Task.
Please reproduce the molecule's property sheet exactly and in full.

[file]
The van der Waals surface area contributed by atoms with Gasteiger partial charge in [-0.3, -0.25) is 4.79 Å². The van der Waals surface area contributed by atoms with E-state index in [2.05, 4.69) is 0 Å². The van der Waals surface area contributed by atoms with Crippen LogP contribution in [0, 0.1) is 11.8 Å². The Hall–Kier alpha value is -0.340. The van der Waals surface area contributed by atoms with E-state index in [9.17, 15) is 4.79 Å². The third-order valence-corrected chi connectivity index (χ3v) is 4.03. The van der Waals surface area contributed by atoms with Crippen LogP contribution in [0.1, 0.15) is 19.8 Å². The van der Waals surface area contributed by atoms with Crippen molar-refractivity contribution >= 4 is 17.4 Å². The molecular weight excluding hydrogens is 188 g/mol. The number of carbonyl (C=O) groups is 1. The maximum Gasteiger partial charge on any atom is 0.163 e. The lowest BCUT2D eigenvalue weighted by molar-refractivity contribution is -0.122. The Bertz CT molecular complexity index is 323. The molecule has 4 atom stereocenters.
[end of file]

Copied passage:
The van der Waals surface area contributed by atoms with Gasteiger partial charge in [-0.3, -0.25) is 4.79 Å². The van der Waals surface area contributed by atoms with E-state index in [2.05, 4.69) is 0 Å². The van der Waals surface area contributed by atoms with Crippen LogP contribution in [0, 0.1) is 11.8 Å². The Hall–Kier alpha value is -0.340. The van der Waals surface area contributed by atoms with E-state index in [9.17, 15) is 4.79 Å². The third-order valence-corrected chi connectivity index (χ3v) is 4.03. The van der Waals surface area contributed by atoms with Crippen LogP contribution in [0.1, 0.15) is 19.8 Å². The van der Waals surface area contributed by atoms with Crippen molar-refractivity contribution >= 4 is 17.4 Å². The molecular weight excluding hydrogens is 188 g/mol. The number of carbonyl (C=O) groups is 1. The maximum Gasteiger partial charge on any atom is 0.163 e. The lowest BCUT2D eigenvalue weighted by molar-refractivity contribution is -0.122. The Bertz CT molecular complexity index is 323. The molecule has 4 atom stereocenters.